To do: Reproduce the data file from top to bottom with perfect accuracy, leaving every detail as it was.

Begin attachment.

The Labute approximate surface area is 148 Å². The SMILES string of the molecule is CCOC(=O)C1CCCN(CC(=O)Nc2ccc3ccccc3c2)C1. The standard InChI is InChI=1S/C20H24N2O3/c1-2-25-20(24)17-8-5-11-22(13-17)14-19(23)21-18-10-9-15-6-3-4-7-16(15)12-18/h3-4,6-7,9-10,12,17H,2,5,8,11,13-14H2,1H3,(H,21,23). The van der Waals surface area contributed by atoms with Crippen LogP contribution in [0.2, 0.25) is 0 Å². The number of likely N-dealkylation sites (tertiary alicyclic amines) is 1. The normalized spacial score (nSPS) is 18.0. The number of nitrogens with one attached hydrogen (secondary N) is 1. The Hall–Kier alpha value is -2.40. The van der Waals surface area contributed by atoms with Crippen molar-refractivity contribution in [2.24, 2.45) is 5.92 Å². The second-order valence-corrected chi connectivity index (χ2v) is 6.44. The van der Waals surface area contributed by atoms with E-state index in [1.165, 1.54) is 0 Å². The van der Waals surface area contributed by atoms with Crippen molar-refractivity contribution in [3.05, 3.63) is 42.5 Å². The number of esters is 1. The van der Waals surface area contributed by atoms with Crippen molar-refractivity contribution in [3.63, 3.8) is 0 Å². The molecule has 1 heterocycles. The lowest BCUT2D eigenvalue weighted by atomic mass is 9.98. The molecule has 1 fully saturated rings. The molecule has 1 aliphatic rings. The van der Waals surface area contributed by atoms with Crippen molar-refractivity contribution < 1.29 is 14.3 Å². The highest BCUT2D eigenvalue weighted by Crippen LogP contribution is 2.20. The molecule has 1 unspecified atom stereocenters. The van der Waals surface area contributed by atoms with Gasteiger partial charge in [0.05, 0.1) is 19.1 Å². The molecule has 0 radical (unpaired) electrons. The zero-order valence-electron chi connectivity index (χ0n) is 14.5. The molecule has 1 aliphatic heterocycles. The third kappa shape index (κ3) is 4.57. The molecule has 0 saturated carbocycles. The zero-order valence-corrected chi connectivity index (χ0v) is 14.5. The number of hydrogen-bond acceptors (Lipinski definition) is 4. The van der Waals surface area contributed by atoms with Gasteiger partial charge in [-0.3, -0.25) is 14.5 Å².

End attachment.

The Labute approximate surface area is 148 Å². The SMILES string of the molecule is CCOC(=O)C1CCCN(CC(=O)Nc2ccc3ccccc3c2)C1. The standard InChI is InChI=1S/C20H24N2O3/c1-2-25-20(24)17-8-5-11-22(13-17)14-19(23)21-18-10-9-15-6-3-4-7-16(15)12-18/h3-4,6-7,9-10,12,17H,2,5,8,11,13-14H2,1H3,(H,21,23). The van der Waals surface area contributed by atoms with Crippen LogP contribution in [0.2, 0.25) is 0 Å². The number of likely N-dealkylation sites (tertiary alicyclic amines) is 1. The normalized spacial score (nSPS) is 18.0. The number of nitrogens with one attached hydrogen (secondary N) is 1. The Hall–Kier alpha value is -2.40. The van der Waals surface area contributed by atoms with Crippen molar-refractivity contribution in [2.24, 2.45) is 5.92 Å². The second-order valence-corrected chi connectivity index (χ2v) is 6.44. The van der Waals surface area contributed by atoms with E-state index in [1.165, 1.54) is 0 Å². The van der Waals surface area contributed by atoms with Crippen molar-refractivity contribution in [3.05, 3.63) is 42.5 Å². The number of esters is 1. The van der Waals surface area contributed by atoms with Crippen molar-refractivity contribution in [3.63, 3.8) is 0 Å². The molecule has 1 heterocycles. The lowest BCUT2D eigenvalue weighted by atomic mass is 9.98. The molecule has 1 fully saturated rings. The molecule has 1 aliphatic rings. The van der Waals surface area contributed by atoms with Crippen molar-refractivity contribution < 1.29 is 14.3 Å². The highest BCUT2D eigenvalue weighted by Crippen LogP contribution is 2.20. The molecule has 1 unspecified atom stereocenters. The van der Waals surface area contributed by atoms with Gasteiger partial charge in [0.05, 0.1) is 19.1 Å². The molecule has 0 radical (unpaired) electrons. The zero-order valence-electron chi connectivity index (χ0n) is 14.5. The molecule has 1 aliphatic heterocycles. The third kappa shape index (κ3) is 4.57. The molecule has 0 saturated carbocycles. The zero-order valence-corrected chi connectivity index (χ0v) is 14.5. The number of hydrogen-bond acceptors (Lipinski definition) is 4. The van der Waals surface area contributed by atoms with Gasteiger partial charge in [-0.3, -0.25) is 14.5 Å².